Siemens has played an impressive role over the past 110 years in shaping the technological evolution of Canada. Unlike many other companies, it has successfully grown and overcome many challenges and crises.
Playing an active role in shaping the future has always been a major goal. Discover Siemens’ Canadian technological milestones that have revolutionized a broad range of industries, as we take you on a trip through Siemens history.
Discover major stories from our history
At 31, Werner von Siemens and university mechanical engineer Johann Georg Halske establish the Telegraph Construction Company of Siemens & Halske to manufacture pointer telegraphs. The 10-man company begins operations on October 12, 1847 in Berlin, Germany.
Siemens – with the help of a purpose-built cable-laying ship, the Faraday – begins laying telegraph cable to link the Old World and the New World. The cable runs from Ireland to Halifax, and on to the United States, physically linking Europe with North America.
On May 8, 1867, William Siemens, Werner von Siemens’ younger brother, sends a contractual letter to John Livesey, director of the Londonderry Iron Company of Nova Scotia. In 1876, William is named director of the Steel Company of Canada.
On August 29, 1912, the Siemens Company of Canada Limited is officially created. The new company is based in the historic financial district of Montreal, Quebec, at the corner of St.-Francois-Xavier and St. James Street West.
Siemens provides a 500kW motor generator set to the City of Winnipeg in 1913. The City of Edmonton purchases the generator from the City of Winnipeg in 1968. In the early 1980s, the City of Edmonton purchases the generator to power the historic Edmonton Radial Railway Society streetcar system, including a vintage Siemens vehicle, at Fort Edmonton Park.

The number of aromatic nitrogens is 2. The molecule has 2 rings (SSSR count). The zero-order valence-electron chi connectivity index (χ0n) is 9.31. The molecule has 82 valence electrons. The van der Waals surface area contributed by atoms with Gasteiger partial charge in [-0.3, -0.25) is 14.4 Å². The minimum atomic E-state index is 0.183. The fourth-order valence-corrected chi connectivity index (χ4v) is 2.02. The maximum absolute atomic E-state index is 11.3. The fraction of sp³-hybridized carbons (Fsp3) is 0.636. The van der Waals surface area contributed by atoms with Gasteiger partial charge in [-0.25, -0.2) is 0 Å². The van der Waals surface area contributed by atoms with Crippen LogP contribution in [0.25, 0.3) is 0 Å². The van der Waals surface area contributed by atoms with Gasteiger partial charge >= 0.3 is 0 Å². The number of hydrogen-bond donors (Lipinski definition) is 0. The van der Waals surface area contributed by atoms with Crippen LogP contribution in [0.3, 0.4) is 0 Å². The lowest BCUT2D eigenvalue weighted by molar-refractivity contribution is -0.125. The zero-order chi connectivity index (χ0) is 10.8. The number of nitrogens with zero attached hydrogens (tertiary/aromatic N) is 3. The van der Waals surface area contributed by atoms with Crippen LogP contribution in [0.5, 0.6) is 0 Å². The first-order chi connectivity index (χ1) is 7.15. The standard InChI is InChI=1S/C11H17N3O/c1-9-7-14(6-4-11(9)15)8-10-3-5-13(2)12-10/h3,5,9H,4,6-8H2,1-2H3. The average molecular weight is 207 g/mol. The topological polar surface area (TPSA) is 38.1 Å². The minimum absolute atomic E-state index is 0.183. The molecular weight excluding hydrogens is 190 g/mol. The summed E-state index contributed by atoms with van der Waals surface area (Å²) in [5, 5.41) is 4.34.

Siemens supplies switching equipment for Canada’s long distance telephone network.
Siemens provided the power supply and illumination at EXPO ’67 German pavilion.
Siemens provides electrical equipment, automation and drive systems for the bucketwheel excavators in the northern Alberta oil sands.
The City of Calgary selects Siemens to supply a light rail transit system, similar to that supplied to the City of Edmonton. 27 light rail rolling stock trains are installed in the first phase. The scope of the order would be expanded in later years. To this day, Siemens continues updating Calgary’s light rail vehicle fleet.
Siemens provides the complete electrical distribution and the computerized roof control for the SkyDome (now Rogers Centre) in Toronto, Ontario.
Siemens provides the complete systems integration for the Canadian Coast Guard’s icebreaker, Louis S. St.-Laurent, which in 1981 retrieved the Kurt Weather Station, with its Siemens technology, from the coast of Labrador.
Siemens installs the world’s first fully integrated airfield lighting control system at the Vancouver Airport in British Columbia.
Siemens acquires Milltronics in Peterborough, Ontario.
Siemens supplies the power distribution monitoring system for Toronto Pearson International Airport, Canada’s largest airport.
Siemens supplies the City of Edmonton with new light rail transit vehicles.
Siemens is awarded a contract to supply the Keystone Pipeline project with electrical, pumping and power supply equipment.
Siemens Canada launched a laptop donation program.
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